Hedge Maple (Acer campestre)
As suggested by its name, the hedge maple is often used for hedging. This tree has a broad and rounded shape. Its leaves are dark green and each leaf has 5 rounded lobes. Its bark is dark gray and ridged. Around the tree, you will likely spot samaras, the tree's fruit, that tend to drop in late spring and summer. The hedge maple's fruits attract birds, insect pollinators and small mammals.
Family: Aceraceae (Maple)
Characteristics: The 2-inch to 4-inch-long leaves are dark green and have 5 rounded lobes. In the fall, leaves turn yellow. Like all maples, the hedge maple produces samaras (paired winged fruits). Bark is dark gray and is lightly ridged and furrowed. This tree has a dense canopy, with a rounded shape, and has low lying branches. It usually grows 20-25 feet high and wide, though can reach up to 75 feet in height.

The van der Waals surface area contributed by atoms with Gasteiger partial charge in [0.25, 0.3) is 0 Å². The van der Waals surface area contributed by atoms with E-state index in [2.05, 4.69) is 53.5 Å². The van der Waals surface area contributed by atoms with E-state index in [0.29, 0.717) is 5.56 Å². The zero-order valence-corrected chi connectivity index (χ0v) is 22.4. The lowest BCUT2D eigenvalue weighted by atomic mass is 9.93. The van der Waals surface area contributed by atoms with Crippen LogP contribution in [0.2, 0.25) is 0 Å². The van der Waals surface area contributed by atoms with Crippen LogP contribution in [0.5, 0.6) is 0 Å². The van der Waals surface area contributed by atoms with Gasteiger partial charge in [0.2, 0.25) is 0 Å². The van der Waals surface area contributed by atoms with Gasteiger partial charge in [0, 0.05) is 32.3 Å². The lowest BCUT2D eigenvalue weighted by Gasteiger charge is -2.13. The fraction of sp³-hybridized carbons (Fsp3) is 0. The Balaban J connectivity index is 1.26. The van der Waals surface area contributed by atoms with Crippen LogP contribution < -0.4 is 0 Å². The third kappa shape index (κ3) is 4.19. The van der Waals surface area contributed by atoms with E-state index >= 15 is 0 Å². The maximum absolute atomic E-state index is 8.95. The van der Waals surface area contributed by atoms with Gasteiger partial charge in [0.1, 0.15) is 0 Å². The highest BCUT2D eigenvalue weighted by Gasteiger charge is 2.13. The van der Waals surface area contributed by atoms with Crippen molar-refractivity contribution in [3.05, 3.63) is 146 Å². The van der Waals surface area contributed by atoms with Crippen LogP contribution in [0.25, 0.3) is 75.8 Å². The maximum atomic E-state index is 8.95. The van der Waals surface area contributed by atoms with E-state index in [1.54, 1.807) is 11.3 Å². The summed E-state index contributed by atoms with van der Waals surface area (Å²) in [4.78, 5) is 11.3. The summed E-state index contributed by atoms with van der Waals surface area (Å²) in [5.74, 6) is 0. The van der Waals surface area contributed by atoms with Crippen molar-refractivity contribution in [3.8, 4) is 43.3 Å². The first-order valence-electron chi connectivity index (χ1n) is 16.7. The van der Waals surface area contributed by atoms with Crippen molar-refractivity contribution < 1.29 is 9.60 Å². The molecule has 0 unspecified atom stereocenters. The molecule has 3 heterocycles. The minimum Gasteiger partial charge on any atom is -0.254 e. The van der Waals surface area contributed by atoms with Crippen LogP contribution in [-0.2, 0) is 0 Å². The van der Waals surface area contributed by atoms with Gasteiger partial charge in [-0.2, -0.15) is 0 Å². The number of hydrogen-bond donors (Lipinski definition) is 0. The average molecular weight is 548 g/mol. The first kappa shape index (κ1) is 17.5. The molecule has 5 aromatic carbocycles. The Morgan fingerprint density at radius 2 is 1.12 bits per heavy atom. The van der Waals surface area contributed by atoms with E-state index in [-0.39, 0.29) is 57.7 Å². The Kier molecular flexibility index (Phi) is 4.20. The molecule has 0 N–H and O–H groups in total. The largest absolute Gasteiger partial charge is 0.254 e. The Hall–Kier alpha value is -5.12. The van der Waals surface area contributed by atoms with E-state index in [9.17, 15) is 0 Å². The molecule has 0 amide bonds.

Foliage: Deciduous (leaves lost seasonally)
Geographic Origin: Europe, Western Asia, Africa (non-native)
Cultivation Notes: Requires low maintenance. Grows best in full sun to part-shade. Prefers alkaline, moist and well-drained soils. This tree is highly tolerant to drought and heat. It is also relatively salt-tolerant, so can be planted along sidewalks and driveways.
Number on Campus: 2
Sources: Dirr, Morton Arboretum, Missouri Botanical Garden